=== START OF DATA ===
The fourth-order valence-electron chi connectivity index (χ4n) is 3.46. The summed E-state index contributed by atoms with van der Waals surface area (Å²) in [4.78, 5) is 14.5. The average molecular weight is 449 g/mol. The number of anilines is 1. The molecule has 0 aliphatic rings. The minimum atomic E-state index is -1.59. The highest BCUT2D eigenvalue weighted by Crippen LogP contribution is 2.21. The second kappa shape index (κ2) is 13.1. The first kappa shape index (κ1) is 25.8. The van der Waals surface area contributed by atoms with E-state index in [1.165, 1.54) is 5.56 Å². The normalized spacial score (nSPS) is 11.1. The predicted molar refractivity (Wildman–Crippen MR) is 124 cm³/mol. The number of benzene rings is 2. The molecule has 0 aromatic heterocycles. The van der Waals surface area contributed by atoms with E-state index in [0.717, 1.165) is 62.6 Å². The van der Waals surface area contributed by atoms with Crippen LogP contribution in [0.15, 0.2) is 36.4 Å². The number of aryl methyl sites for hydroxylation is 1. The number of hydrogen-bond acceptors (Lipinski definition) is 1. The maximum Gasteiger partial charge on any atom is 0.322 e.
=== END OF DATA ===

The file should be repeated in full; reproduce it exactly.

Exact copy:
The fourth-order valence-electron chi connectivity index (χ4n) is 3.46. The summed E-state index contributed by atoms with van der Waals surface area (Å²) in [4.78, 5) is 14.5. The average molecular weight is 449 g/mol. The number of anilines is 1. The molecule has 0 aliphatic rings. The minimum atomic E-state index is -1.59. The highest BCUT2D eigenvalue weighted by Crippen LogP contribution is 2.21. The second kappa shape index (κ2) is 13.1. The first kappa shape index (κ1) is 25.8. The van der Waals surface area contributed by atoms with E-state index in [1.165, 1.54) is 5.56 Å². The normalized spacial score (nSPS) is 11.1. The predicted molar refractivity (Wildman–Crippen MR) is 124 cm³/mol. The number of benzene rings is 2. The molecule has 0 aromatic heterocycles. The van der Waals surface area contributed by atoms with E-state index in [0.717, 1.165) is 62.6 Å². The van der Waals surface area contributed by atoms with Crippen LogP contribution in [0.15, 0.2) is 36.4 Å². The number of aryl methyl sites for hydroxylation is 1. The number of hydrogen-bond acceptors (Lipinski definition) is 1. The maximum Gasteiger partial charge on any atom is 0.322 e.